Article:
It may be desired have a fill indicator 14 on lid 17 a, in order to signal when tank 17 is becoming filled and the system should be shut off in order to remove it.
Other embodiments concern the supply area from the hopper, shown generally in FIG. 1 as 50 and the hopper 30. In these embodiments, there is a continuous supply of the composition retained in hopper 30, by for example, providing a larger hopper, or having a supply truck feed the material at a desired rate of feed into the system through a modified tee fitting. In yet other embodiments, supply area 50 can be comprised of a variable administration mechanism as known in the art, so that the rate of and/or amount of the composition may be modified as desired. Also as noted above it may be desired to mix the sediment through a number of hoppers or feeder mechanisms with any number of compositions placed into the system, as long as provision is made for adequate mixing before placement into the storage tank or tanks.
Moreover, mixing of the sediment and chemical may desirably occur anywhere in the system, so long as it is introduced sufficiently, in order to assure stabilization of the sediment material. The mix achieved by the present invention is a homogenous mix, that is the sediment and stabilization agent provide an evenly dispersed mix so that any sampling of the mix at any point after the mixing will reveal safe levels of undesired materials.
It is important to note that the present invention, is portable and transportable from job site to job site, wherever removal of waste material and treatment of same is desired.
Of course below grounds removal and treatment is not the only type of situation where the present invention may be used advantageously. For example above ground environmentally unsound spills can be removed and treated according to other embodiments of the present invention.
Mixing volumes can be varied in any manner desired as long as the mixing occurs sufficiently to reach whatever parameters of homogenous stabilization are desired. The volumes in the preferred embodiment shown in FIG. 1 mix the composition in this embodiment with the sediment in a roughly nine to one ratio: that is, approximately 50 pounds of ENVIROBLEND is used for every 450 pounds of sludge, resulting in a 500 pound filled drum. A range of between 5 percent of composition to 20 percent of composition can be used throughout the system, but the present approximately 10 percent range has been found to best balance a safe, homogenous mixture with an economical amount of blend.
The source of vacuum can be with any number of means known in the art. In the sediment treated as shown the embodiment as shown in FIG. 1, it is necessary that it be of sufficient force to pull the sludge through the hose system 1. Other materials, treated by other embodiments, may require more or less vacuum pressure, as determined by the viscosity of the materials to be treated. If the material to be treated is of widely varying viscosity it may of course be possible to vary the vacuum pressure if desired.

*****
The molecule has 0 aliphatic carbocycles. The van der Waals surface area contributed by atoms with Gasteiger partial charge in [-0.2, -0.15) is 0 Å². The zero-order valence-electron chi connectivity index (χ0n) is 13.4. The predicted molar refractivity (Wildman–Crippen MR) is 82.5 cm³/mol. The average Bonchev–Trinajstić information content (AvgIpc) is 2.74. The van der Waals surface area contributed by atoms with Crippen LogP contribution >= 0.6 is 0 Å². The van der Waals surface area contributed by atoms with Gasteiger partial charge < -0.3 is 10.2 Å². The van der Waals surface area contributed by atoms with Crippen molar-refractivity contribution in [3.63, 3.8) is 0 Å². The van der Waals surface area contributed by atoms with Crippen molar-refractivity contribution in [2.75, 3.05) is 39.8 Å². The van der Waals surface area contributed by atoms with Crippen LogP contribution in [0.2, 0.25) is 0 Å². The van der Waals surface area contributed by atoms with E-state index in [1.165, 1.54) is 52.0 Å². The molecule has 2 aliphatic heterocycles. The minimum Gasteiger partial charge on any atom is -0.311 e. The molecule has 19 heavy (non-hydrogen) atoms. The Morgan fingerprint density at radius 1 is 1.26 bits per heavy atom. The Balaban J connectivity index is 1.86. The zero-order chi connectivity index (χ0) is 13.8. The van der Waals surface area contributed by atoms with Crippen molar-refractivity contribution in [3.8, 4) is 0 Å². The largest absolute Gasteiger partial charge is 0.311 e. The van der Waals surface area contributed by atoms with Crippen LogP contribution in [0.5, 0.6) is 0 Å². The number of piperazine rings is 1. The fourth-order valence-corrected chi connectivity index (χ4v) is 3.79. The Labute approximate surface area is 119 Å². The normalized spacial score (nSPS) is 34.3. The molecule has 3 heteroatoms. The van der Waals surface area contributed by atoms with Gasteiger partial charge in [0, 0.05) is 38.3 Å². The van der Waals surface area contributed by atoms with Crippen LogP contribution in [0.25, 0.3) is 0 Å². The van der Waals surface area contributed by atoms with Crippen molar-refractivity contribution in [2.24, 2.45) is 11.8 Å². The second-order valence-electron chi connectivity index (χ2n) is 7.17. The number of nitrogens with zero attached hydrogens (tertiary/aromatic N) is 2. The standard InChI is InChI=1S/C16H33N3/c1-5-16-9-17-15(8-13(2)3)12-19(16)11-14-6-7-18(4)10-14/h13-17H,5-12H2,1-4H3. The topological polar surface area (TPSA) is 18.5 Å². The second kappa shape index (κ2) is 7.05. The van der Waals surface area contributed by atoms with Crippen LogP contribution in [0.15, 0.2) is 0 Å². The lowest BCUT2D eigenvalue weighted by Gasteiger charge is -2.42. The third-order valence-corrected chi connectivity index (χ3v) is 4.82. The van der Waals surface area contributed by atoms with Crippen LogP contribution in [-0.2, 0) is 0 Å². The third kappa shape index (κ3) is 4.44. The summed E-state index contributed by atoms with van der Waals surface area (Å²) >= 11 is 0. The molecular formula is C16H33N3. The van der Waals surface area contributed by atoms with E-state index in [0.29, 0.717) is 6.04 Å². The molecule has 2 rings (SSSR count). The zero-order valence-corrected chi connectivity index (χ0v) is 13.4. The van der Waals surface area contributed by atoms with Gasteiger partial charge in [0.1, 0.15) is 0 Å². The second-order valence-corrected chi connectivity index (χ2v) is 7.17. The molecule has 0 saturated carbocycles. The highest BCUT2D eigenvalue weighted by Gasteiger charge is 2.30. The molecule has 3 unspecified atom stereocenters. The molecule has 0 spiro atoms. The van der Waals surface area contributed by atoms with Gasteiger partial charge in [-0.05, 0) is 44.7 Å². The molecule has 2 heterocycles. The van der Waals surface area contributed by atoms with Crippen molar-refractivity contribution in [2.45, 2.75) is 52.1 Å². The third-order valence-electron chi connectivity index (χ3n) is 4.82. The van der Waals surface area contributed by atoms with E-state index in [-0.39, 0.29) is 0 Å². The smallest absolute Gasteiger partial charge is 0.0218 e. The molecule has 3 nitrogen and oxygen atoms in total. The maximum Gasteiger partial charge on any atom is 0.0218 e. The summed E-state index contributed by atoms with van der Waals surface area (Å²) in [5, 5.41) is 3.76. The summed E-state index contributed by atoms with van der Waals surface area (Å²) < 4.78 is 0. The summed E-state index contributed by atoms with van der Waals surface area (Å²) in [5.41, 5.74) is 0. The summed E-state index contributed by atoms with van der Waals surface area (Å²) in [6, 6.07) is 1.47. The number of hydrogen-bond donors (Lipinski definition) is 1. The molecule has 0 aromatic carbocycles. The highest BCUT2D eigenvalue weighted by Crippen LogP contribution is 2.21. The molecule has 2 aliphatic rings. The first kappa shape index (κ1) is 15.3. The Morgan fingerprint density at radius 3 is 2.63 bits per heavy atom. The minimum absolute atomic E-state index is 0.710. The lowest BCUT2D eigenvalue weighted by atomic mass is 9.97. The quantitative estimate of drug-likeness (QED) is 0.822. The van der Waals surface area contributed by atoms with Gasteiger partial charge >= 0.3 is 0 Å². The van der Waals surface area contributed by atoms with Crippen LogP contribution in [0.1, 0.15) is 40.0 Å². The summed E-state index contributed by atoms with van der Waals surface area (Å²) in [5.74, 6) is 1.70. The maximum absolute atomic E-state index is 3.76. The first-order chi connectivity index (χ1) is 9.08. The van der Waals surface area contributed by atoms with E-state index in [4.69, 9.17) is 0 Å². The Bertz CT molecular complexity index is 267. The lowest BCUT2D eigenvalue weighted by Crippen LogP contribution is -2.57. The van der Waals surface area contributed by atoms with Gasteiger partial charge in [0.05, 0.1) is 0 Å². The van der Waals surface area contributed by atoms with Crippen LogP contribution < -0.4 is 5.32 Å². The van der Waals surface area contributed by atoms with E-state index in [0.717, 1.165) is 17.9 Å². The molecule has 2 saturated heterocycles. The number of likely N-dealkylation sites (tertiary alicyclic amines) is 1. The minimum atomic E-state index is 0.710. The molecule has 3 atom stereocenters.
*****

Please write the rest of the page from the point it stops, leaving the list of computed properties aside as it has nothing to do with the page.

It also may be desirable to add water to the sludge, in a quantity determined by the viscosity of the sediment, before removal and treatment. The amount of water will vary by the viscosity of the sediment, so that for example, sediment which is very thick in its native environment, and essentially solid will have water added, by hose or other means, in order to facilitate removal by the hose terminus.
The above description and the views and material depicted by the figures are for purposes of illustration only and are not intended to be, and should not be construed as, limitations on the invention.
Moreover, certain modifications or alternatives may suggest themselves to those skilled in the art upon reading of this specification, all of which are intended to be within the spirit and scope of the present invention as defined in the attached claims.
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|U.S. Classification||588/256, 210/241, 588/900, 37/195, 588/259|
|International Classification||B09B3/00, B09C1/08|
|Cooperative Classification||Y10S588/90, C02F2103/10, C02F2201/008, B09B3/0041, B09C1/08|
|European Classification||B09B3/00D4, B09C1/08|
|Feb 11, 2000||AS||Assignment|
|Feb 15, 2000||AS||Assignment|
|Jul 20, 2001||AS||Assignment|
|Oct 9, 2001||AS||Assignment|
|Jun 6, 2005||FPAY||Fee payment|
Year of fee payment: 4
|Jun 4, 2009||FPAY||Fee payment|
Year of fee payment: 8
|Jul 12, 2013||REMI||Maintenance fee reminder mailed|
|Dec 4, 2013||LAPS||Lapse for failure to pay maintenance fees|
|Jan 21, 2014||FP||Expired due to failure to pay maintenance fee|
Effective date: 20131204
|Apr 25, 2014||AS||Assignment|
Owner name: VERIZON SERVICES CORP., VIRGINIA
Free format text: CHANGE OF NAME;ASSIGNOR:BELL ATLANTIC NETWORK SERVICES, INC.;REEL/FRAME:032761/0226
Effective date: 20000801
|May 8, 2014||AS||Assignment|
Owner name: VERIZON PATENT AND LICENSING INC., NEW JERSEY
Free format text: ASSIGNMENT OF ASSIGNORS INTEREST;ASSIGNOR:VERIZON SERVICES CORP.;REEL/FRAME:032851/0319
Effective date: 20140409